It’s a photo that was seen round the world: two women, both bloodied and covered in dust, sitting with bewildered looks on their faces just minutes after two deadly blasts on Tuesday rocked the Brussels airport. One of the women pictured, as well as the woman who took the photo, have now spoken out about their horrifying experience.
Ketevan Kardava, a journalist for Georgia’s public broadcaster, told Belgian newspaper De Standaard that she was waiting to check in for her flight to Geneva when the first explosion occurred. Less than a minute later, a second “much more powerful” explosion happened and she saw “smoke and dust, glass and doors flying around, people laying on the floor, many of them without legs.” That’s when she decided to take cover in a small photo booth, pulling in an older woman along with her. After just a minute, she thought the attacks “were over” and, rather than run away, immediately pulled out her iPhone and started taking pictures. “I needed to report first,” she explained. “It felt like my duty to use every single second that I was in that airport. To take pictures and show the face of terrorism to the world.”
The first thing she saw were those two women sitting on the seats — one of them with a ripped yellow jacket, one shoe missing and blood running down her face. “She was in shock, speechless,” Kardava told Time. “There was no crying, no shooting. She was only looking around with fear.” The woman has since been identified as Nidhi Chaphekar, a Jet Airways employee, who has been hospitalized and was undergoing surgery according to the Times Of India. Her family stayed glued to the television once they found out she was hurt in the blast, but have not been able to talk to her yet. “For the whole day we did not have any information. All they told us was she is safe,” Rupesh Chaphekar, Nidhi’s husband, told the newspaper. “But how do I know if they are not just giving us false hopes? I just want to hear her voice once. Only the airline’s base manager is contacting us with information. We are not able to get through any of the helpline numbers.”
The woman next to Chaphekar in the photo, seen talking on the phone with a bloodied hand while clutching her neck, has been identified as Stefanie Hoeilaart, a Belgian woman who was on her way to Haiti for an assignment with Doctors Without Borders. “I could never have imagined that I would be featured on the front pages in this way,” she told Belgian public radio station Radio 2. She explained that she was standing by a Starbucks in the departure hall going through her backpack when the first explosion happened. “At first, I did not realize that a bomb had gone off. I saw people starting to run, but that didn’t feel right to me, I was afraid the terrorists might come and shoot everyone with their kalasjnikovs, so I hid under those seats. It felt safer than just running along with the crowd. I covered my ears and head, and right then the second blast occurred.”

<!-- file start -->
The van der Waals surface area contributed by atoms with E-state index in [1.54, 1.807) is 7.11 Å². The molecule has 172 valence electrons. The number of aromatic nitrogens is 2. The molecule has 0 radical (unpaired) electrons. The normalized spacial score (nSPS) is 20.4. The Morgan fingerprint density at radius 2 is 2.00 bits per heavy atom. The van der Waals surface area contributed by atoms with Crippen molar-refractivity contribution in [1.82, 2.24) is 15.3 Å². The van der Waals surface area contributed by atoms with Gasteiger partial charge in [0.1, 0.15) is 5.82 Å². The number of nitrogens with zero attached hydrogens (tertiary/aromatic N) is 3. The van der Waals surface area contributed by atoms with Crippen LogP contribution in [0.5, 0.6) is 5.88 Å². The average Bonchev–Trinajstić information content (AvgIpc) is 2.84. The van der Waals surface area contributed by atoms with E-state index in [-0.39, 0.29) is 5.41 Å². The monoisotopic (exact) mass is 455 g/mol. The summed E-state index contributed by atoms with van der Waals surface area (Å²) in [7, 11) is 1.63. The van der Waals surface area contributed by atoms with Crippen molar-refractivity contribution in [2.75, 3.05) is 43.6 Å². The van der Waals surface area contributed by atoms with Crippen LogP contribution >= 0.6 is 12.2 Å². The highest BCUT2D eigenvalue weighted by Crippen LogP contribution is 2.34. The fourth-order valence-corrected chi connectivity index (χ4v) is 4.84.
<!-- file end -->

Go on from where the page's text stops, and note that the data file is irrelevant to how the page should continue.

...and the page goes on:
“When I saw the soldiers, I knew everything was over. My mother had dropped me off at the airport and I wanted to let her know right away that I was safe. I felt my head and was surprised to see that my hand was covered in blood and wondered why I was bleeding so profusely. That’s why the photo shows me pushing my hand against my head, to stop the bleeding” she told Radio 2. “Right after that call, my Doctors Without Borders instincts surfaced and I started helping people around me. The woman sitting next to me [Chaphekar] was very badly hurt, so I made sure she was in a comfortable position and pinched off her leg which was in a pretty awful state. I saw incredible havoc around me, so I did the same for other people too. I mostly saw heavily injured people, whose face or limbs had been badly hurt by parts of that nail bomb.” Hoeilaart remained defiant, however, and said in the interview that she hopes to return to work soon. “Right now I need some time to let all of this sink in. I will need to do whatever’s necessary to give this a place, but I am already talking to Doctors Without Borders to plan my return to Haiti.”
Meanwhile, photographer Kardava hasn’t stopped working, continuing to report on the terrorist attacks from Brussels for Georgian television. “Yesterday, I was way too busy to even think about myself. I was talking the entire time. But when I went home at night, the memories surfaced and I was in shock. This morning, as I looked in the mirror, I did not even recognize myself,” she told De Standaard. “It’s hard to explain, but I saw a different person, someone who went through something momentous. I suddenly realized that I came very close to the moment where I would never see my daughter, who is 15 and lives in Tbilisi, again. I survived, but can barely believe it. I called her up in tears.”